Winnowing My Garden Books

Winnowing My Garden Books

On this first of August 2020 I am resolved to winnow down my collection of books on gardening and related subjects. I want to separate the wheat from the chaff and boy is there a lot of chaff to sort, probably 500+ tomes plus related ephemera. Not all of this winnowing activity will lead to new posts on this site but my first effort has done.

The most recent book I have read from cover to cover was the entertaining ‘The Hidden Life of Trees’ by Peter Wohlleben. To me it is a master piece of accessible writing about trees, what they feel, how they communicate and how nature interacts  with them. It is based on years of experience as a forester. Peter has acute observational and analytical ability that is well reasoned and simply communicated. The main themes I have taken into my wider gardening and ecological understanding include:

  1. Trees show we can take the long view and there is no need to rush, in fact time may create a far better and sustainable result.
  2. There is a place for everything and with everything in its place we disrupt it at our peril.
  3. We don’t know what we don’t know and there are more things in heaven and earth ( but what the Hamlet to mix my metaphors.)
  4. If trees have social networking with many skills similar to human abilities and traits, then what else can our gardens teach us.
  5. Look at what is easily visible and look again to develop understanding.

Fired with this enthusiasm I looked through for further enlightenment before I  pass on the books to others as part of winnowing down from  my book shelves. I came across a 1974 book ‘Plants and Environment’ by R F Daubenmire a self professed Textbook of Plant Autecology. The book’s definition of Autecology is wider than a dictionary definition claiming it considers: geology, soils, climatology, zoology, chemistry and physics which are connected to the welfare of living organism and evolution of species. Not dissimilar to Wohlleben’s offering.  As I have only read the preface and introduction in detail some chapers have been dipped into to suit my mood at the time. These include; soil, water, temperature, light, atmospheric, biotic, fire, evolution and complex environmental chapters.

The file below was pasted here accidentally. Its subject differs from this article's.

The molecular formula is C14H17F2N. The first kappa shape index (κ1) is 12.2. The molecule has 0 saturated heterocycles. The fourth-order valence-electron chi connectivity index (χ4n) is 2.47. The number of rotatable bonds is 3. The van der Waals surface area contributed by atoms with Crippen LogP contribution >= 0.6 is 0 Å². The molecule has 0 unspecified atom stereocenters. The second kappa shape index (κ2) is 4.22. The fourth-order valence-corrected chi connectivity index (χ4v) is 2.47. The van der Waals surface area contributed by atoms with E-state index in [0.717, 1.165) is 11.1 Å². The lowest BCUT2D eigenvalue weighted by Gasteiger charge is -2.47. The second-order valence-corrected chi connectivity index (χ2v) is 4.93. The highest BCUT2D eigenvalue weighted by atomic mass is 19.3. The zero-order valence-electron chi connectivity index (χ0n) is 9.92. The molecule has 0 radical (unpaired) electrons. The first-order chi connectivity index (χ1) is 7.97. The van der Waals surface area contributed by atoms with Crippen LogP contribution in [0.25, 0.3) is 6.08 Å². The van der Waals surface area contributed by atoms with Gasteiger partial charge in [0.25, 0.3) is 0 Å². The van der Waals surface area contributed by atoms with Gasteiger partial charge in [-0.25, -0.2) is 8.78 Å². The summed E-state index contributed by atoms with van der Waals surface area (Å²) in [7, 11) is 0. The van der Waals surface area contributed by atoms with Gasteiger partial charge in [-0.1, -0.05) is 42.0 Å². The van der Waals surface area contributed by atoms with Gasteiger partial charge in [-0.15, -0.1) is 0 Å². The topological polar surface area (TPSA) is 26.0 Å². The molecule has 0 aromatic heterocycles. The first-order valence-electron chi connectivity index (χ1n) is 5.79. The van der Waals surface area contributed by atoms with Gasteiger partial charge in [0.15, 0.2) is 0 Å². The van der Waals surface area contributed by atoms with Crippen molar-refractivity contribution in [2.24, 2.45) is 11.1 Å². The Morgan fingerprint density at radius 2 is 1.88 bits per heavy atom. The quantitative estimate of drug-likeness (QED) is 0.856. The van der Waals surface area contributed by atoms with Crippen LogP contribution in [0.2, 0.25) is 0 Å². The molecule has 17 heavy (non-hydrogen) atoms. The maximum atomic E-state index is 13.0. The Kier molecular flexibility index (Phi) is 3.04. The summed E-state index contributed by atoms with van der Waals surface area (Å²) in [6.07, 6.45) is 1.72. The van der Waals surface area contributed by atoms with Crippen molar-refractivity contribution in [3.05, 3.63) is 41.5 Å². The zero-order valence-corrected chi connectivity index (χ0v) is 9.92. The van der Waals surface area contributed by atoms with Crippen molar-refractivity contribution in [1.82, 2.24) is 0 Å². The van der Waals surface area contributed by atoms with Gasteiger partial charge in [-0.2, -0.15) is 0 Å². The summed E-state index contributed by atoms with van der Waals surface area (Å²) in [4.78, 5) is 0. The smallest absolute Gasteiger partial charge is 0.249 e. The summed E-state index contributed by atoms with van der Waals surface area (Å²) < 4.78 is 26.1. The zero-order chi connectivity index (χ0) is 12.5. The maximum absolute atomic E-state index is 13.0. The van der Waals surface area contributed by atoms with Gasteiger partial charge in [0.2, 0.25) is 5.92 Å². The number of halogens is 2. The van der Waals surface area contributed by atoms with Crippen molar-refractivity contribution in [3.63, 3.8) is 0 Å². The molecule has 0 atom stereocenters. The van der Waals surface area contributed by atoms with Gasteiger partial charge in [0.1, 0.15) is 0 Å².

As a text book it is more detailed and less apocryphal than the Hidden Life of Trees but aims at ‘the intelligent management of plant life (and trees in particular) for the good on mankind’. Both books have excellent notes and references.

 

Earwig Time

Earwig Time

There are a lot of earwigs around this year or so it seems. Typical in a year when I had decided to grow more dahlias than usual but I guess the earwigs must have known that and got on with early breeding.

Facts about Earwigs

  • Earwigs chew on live shoots, flowers or decaying vegetation and like damp secluded conditions.
  • In my garden they do most noticeable damage on Chrysanthemums and Dahlias.
  • Earwigs are attracted to lights when they move around at dusk and nighttime.
  • Females lay between 30 and 50 small, round, translucent eggs.

Some Control Tips

  • Good housekeeping, dry areas and removing leaf litter restricts an earwigs desired living conditions
  • Placing hollow canes around dahlias act as a trap as can grass clippings or mulch removed regularly
  • Soapy water sprays or chemical formulas can reduce infestations

read more

Neat and Trim Tree

Neat and Trim Tree

In a garden the weeping willow can look untidy and in need of a trim as it has a propensity to straggle and have branches trailing on the ground. Along side water it will favour the wet side. This can play havock with the area underneath and the designs symmetry.  A solution has been found in this garden which I spotted on a lockdown walkabout. The lower branches have been trimmed to a uniform height around the bole.

The lawn stripes and the neat hedges smack of a professional garden maintenance crew who doubtless have the best tools for the different tasks job.

I liked this photograph of the same garden from another angle. The trim willow is framed by the leaves of the overhang. A shame I couldn’t get a shot without the telegraph pole. See an earlier post from 2009 weeping willow in trim taken in Hay-on-Wye.